Challenge: at first, an Arabic design seems easy to make: text translation + right alignment = profit. Actually, a designer must be ready for a great deal of hidden traps.
Solution: follow the tips from this article to make an easy-to-use and sound Arabic UI.
Let’s start with a brief introduction to Arabic design.
2 user scenarios
The Middle East users expect to see an RTL (Right-To-Left) layout. In this article, we focus on Arabic apps, but you can apply these tips to Hebrew UIs as well.
RTL differs from LTR (Left-To-Right) in the way an app displays its content.
Have a closer look at this image. You will notice that the UI elements now have aligned to the right and changed their position. Besides, in the RTL UI, some buttons and icons are backwards, whereas the others look the same.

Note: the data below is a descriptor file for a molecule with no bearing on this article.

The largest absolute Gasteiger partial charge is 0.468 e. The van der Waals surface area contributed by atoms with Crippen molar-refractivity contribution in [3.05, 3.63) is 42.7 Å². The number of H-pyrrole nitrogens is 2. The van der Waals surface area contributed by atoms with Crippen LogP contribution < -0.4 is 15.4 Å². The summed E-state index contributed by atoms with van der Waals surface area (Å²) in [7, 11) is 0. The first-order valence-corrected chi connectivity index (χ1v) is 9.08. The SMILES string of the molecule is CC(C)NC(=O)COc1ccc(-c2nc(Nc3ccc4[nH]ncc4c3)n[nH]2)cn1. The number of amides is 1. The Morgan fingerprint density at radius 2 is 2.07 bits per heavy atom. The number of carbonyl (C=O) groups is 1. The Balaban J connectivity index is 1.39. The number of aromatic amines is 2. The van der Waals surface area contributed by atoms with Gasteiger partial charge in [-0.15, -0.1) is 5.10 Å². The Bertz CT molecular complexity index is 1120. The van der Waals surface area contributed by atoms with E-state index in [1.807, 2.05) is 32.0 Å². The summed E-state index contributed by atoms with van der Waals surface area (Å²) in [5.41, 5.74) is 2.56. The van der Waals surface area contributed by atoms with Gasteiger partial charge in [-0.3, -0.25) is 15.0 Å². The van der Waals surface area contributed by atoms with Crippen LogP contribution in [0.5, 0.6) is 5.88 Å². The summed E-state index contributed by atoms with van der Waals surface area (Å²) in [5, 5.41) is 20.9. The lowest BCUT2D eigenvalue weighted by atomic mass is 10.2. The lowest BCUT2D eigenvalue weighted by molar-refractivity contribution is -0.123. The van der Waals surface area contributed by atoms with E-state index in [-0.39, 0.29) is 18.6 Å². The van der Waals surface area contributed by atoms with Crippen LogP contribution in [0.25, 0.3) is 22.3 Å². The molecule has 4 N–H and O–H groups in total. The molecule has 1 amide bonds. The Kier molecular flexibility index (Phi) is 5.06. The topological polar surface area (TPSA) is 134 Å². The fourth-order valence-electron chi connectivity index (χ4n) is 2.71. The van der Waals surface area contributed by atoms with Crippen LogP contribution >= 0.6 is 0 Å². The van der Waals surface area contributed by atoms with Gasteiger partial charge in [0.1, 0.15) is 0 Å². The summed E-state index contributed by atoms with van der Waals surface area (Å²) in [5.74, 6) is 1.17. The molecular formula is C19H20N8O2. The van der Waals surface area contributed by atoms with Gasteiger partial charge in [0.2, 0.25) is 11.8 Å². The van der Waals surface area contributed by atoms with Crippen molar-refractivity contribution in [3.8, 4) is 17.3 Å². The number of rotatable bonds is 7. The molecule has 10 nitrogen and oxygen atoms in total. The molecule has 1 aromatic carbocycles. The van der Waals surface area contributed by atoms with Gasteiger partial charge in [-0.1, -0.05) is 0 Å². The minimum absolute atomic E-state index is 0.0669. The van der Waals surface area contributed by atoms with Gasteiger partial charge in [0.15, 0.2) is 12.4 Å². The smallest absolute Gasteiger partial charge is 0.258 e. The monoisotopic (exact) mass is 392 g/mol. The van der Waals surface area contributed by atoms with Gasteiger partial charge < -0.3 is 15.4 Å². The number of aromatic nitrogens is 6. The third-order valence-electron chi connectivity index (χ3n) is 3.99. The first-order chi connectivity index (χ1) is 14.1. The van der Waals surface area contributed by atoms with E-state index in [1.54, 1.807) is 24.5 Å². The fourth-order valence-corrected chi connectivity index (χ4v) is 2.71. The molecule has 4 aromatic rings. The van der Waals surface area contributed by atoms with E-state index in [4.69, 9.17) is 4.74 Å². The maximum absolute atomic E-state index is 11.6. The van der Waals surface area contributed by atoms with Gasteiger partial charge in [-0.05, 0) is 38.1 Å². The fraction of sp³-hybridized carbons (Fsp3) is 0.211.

We have made all the changes for a reason — RTL UI users view a screen in a specific way. Let’s begin with a text.
Text formatting: Arabic style
Right-align the text. Translate the text into Arabic and make a mirror version of it. We can’t write or read in Arabic to understand if the text looks the way it should. That’s why we add a few question marks. If they are reversed, we’ve done everything right. Such details make life easier 🙂
We right-align non-Arabic words and sentences, but don’t reverse them. Always stick to the direction of the text’s language.
You shouldn’t translate proper names and any text that makes sense in its source language only.
❗️Note: sometimes a client asks to add a whole paragraph in a non-Arabic language. We left-align such substantial pieces, even if other elements are right-aligned.
Make sure a typeface supports Arabic. If the main version typefaces don’t support Arabic, adopt the app style to the new version and find proper typefaces. For example, in April, Apple introduced SF Arabic to its typeface family and Google offers the Noto family.
In our latest case, the client asked us to apply the Dubai typeface.
Increase the font size of buttons and headings. We use Caps Lock to uppercase texts for buttons and headings in English. This doesn’t work in Arabic or Hebrew as they have no capitals, so just increase the font size by 10%.